Compassion. This is something that seems to be in short supply. Not pity, mind you. Pity can be sorry for someone's circumstance ... but compassion compels one to do something about it.
This takes me to the thought: why is there a shortage of compassion? On page 111 Scot gives three reasons:
- "Sometimes we treat the needy as if they are pariahs, as if they have done something to deserve their fate."
- "Sometimes our social allergies to others are the result of a moral judgment."
- "More often they come from a profound inner disturbance of not knowing what to do with people who have profound needs.
The second one grabbed me. "Social allergies" indeed! Having struggled for many years with significant allergies, I certainly made connections with this one. Allergies are basically the brain mistaking something that is not harmful with something that is. Somehow, sometime, somewhere (even in one's ancestors), the innocent item got associated with a bad experience of the individual and became an "allergen" to be protected against in the future. We can be allergic to anything (including people!) -- even combinations of things! And when we have become allergic to something, the reaction to them becomes unconscious ... and sometimes violent.
Going along with yesterday's post -- about needing to be healed before we can offer healing -- goes right along with this. When a "social allergy" becomes recognized, we must go to the Great Physician and seek healing and release so that we can serve more effectively.
I'll be thinking about this allergy thing for a while longer.....
But it is the third one that I believe is the most prevalent -- we just don't know what to do to meet the profound needs of others. We don't know what to say. We don't know how to act. We don't know....
And so this is what I wrote in my journal:
This seems to me to be the challenge of the everyday living of the Jesus Creed -- observing those in need, discerning the nature of the true need, having compassion, and then doing something to actually meet their need.
...just today I was reminded of the phrase "hurting people hurt people" in the context of pondering the myth of the wounded hero ... which made me think "healed people heal people." We do not reach out because we are not healed ourselves. Wow. People hide behind their appearance of "okay-ness" and so are unable to see another's needs -- being blinded by their own unhealed wounds and unmet needs.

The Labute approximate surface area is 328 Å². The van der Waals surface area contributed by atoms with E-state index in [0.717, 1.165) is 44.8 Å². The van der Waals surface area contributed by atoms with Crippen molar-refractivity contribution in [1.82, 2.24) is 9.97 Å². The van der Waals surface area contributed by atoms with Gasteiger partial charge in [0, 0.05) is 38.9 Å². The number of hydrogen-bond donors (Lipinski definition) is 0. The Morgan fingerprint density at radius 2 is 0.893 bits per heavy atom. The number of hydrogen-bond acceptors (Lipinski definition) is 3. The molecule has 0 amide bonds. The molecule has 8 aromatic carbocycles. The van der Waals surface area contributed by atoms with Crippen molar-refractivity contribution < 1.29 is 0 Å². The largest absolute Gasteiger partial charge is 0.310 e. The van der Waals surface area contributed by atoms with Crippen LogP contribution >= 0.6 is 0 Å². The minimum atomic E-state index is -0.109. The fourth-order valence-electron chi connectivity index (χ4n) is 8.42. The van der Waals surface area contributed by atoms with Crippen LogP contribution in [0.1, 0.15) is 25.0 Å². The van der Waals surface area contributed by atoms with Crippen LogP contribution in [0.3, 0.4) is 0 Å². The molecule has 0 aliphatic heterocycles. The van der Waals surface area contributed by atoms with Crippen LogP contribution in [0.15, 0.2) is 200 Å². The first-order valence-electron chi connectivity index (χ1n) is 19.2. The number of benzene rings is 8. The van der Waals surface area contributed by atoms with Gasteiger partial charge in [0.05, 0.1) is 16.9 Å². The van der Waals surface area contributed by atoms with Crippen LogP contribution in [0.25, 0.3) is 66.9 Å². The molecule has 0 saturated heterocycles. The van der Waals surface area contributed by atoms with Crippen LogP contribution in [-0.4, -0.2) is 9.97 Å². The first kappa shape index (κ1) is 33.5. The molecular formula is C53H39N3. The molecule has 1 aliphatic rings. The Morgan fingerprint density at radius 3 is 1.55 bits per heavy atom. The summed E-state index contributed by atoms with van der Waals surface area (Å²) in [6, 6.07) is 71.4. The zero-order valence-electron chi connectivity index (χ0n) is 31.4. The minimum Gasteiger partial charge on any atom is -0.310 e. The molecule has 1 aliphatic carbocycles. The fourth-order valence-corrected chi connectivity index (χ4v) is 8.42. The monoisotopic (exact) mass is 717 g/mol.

One of the things that Purple Martyrdom is not about is feeling smug about one's own suffering. As if it is a badge of holiness. No, that is a form of self-righteousness that can be both delusional and destructive.
Some people have come to define themselves by their suffering. They do not want to be healed because they don't know how to be different -- and they don't want to be accountable for actually living The Jesus Creed -- as if their suffering is a permanent excuse from discipleship.
But The Purple Martyrdom is seeking healing from Jesus at all levels -- physical, emotional and spiritual -- but not allowing those wounds to "let us off the hook" for obedience to the call to follow Jesus by loving God and loving others.
The truth of Christ's words to Paul that "my strength is made perfect in weakness" is the paradox embraced by those who live The Purple Martyrdom. In the very midst of our woundedness, we find that Christ's grace is sufficient. We are able to serve out of our weakness because of Christ's strength that comes into play because of our weakness.
But we serve at Christ's bidding -- not our own or others. He gives us strength to accomplish his mission.
Sometimes we are blessed by a return to health ... sometimes not ... sometimes it is partial or temporary ... always it is in connection with a task set before us. And so we come to see any progress in our situation as a preparation for service. It is a very subtle change in perspective.
Now that I have pondered it a bit longer, it is, actually, more nuanced and reminds me of Calvin Miller's classic The Singer -- where the hands that reach out in compassion are hands that have been horribly broken. Being healed means that they are capable of doing what needs to be done ... but it is impossible not to notice the scars....
It's not that one glories in the wounds and scars -- that's back to a false purple. It's that one doesn't let the wounds and scars stop them from allowing Christ to bring glory to God in the midst of their circumstances.
When we let Jesus reach out through us to others who suffer as we suffer, we offer them a powerful hope that does not disappoint.
...I'll be pondering this some more.
Leaning on Papa.